When’s the last time you got yours checked?
Do you come too fast? This pleasurable new method trains any man to last as long as he wants
Years ago, I had a problem with coming too soon.
Doctors call this premature ejaculation — when you can’t last long enough to properly pleasure a woman.
Whatever you want to call it, it totally sucks if you’re a guy who has it.
I know from experience — I suffered for years before I finally found a way to reverse it.
But now I’m past all that… In fact, I often last 30 minutes or more when making love to my wife.
And it’s not because of any pills I’m taking or any special supplements.
All I’m doing requires my hands and a few minutes alone…
And this method actually “trains” me to last longer and longer.
Until you can basically last as long as you want. Even an hour or two if you feel like it.
Get bloodwork done — this test reveals 89% higher heart disease risk
The thyroid is a little butterfly shaped gland that sits at the base of the neck.
The thyroid gland produces thyroid hormones which control the metabolic rate all through the body.
With the right amount of thyroid hormone, every cell works efficiently.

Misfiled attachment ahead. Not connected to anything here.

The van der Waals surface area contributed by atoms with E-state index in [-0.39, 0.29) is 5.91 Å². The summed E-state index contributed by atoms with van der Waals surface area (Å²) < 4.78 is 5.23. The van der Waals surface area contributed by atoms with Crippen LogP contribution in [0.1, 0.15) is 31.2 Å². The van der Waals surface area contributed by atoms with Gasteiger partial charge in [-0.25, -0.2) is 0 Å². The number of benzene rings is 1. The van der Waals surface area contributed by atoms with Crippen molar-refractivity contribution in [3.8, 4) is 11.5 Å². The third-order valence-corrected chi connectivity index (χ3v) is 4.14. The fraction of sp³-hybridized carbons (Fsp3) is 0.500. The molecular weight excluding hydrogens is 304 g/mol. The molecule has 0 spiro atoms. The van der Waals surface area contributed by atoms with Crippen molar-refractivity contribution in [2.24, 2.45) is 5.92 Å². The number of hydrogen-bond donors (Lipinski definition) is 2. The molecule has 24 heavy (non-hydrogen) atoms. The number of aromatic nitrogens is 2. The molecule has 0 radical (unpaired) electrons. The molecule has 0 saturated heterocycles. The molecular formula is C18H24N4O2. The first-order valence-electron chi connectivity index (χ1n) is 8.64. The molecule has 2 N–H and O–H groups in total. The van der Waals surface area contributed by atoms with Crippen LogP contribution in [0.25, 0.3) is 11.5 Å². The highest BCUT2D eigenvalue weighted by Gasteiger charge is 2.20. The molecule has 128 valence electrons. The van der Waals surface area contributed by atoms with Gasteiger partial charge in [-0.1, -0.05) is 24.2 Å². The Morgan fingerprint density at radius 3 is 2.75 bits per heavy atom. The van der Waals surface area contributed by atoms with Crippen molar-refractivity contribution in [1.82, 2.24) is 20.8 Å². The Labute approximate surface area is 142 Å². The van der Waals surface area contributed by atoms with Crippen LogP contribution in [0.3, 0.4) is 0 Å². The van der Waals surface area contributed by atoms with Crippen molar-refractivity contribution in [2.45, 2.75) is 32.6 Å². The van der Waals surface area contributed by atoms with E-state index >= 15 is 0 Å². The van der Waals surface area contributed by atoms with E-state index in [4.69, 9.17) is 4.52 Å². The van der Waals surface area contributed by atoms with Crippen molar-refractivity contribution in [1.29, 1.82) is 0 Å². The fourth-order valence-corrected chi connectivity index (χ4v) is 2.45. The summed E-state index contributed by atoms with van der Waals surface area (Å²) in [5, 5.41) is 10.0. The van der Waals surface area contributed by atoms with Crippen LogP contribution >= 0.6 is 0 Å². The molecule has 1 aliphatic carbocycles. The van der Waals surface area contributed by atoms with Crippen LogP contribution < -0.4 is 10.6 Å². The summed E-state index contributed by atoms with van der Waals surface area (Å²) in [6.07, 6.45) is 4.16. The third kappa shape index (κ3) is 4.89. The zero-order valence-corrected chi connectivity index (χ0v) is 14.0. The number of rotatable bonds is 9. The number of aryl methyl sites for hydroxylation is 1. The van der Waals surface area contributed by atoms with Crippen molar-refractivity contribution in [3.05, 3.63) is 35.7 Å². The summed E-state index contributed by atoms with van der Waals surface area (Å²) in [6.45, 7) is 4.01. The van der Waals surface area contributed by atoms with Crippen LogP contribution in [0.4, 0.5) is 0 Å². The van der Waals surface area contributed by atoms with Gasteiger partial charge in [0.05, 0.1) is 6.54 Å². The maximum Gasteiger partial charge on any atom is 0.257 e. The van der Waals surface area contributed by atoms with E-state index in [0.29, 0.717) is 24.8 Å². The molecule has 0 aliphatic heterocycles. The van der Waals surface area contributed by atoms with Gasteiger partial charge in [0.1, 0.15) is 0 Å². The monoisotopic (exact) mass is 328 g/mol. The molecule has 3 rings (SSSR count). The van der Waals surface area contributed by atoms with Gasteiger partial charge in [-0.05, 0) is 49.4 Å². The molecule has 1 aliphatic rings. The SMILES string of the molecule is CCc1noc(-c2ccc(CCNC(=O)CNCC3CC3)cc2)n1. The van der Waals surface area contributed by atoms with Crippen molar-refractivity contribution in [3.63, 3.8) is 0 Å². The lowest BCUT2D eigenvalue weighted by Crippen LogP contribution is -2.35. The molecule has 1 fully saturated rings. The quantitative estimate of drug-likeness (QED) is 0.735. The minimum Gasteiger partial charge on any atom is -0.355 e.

If thyroid levels are off, health problems will arise.
A large human study shows that suboptimal thyroid function increases the risk of coronary heart disease and death.
Significant risk was found even in what many doctors call “subclinical” hypothyroidism.
The results of this meta-analysis were published in the Journal of the American Medical Association.
This study looked at the relationship between coronary heart disease and “subclinical” hypothyroidism.
Subclinical hypothyroidism is when the TSH level is elevated but one of the thyroid hormones is still within the normal range.
TSH is a hormone that stimulates the thyroid gland to produce more thyroid hormones.
When the TSH is elevated it means that the body is getting a signal that active thyroid hormone is low.
“Subclinical hypothyroidism was defined as a TSH level of 4.5 to 19.9 with normal thyroxine concentrations.”
The thyroid hormone thyroxine is actually only the storage form of the thyroid hormone.
This analysis did not look at the active thyroid hormone.
For this reason, TSH levels are probably a better marker of real thyroid function than thyroxine.
Previous research had shown conflicting results about the risk of coronary heart disease in people with subclinical hypothyroidism.
“Data regarding the association between subclinical hypothyroidism and cardiovascular disease outcomes are conflicting.”
The researchers scoured the medical databases for studies which contained information on subclinical hypothyroidism in coronary heart disease risk.
The search resulted in 11 useful studies which contained information on over 50,000 participants.
“Individual data on 55,000 participants between 1972 and 2007 were supplied from 11 studies.”
The researchers combined all of this data. They then used advanced statistical methods to calculate the risk of coronary heart disease in people with subclinical hypothyroidism.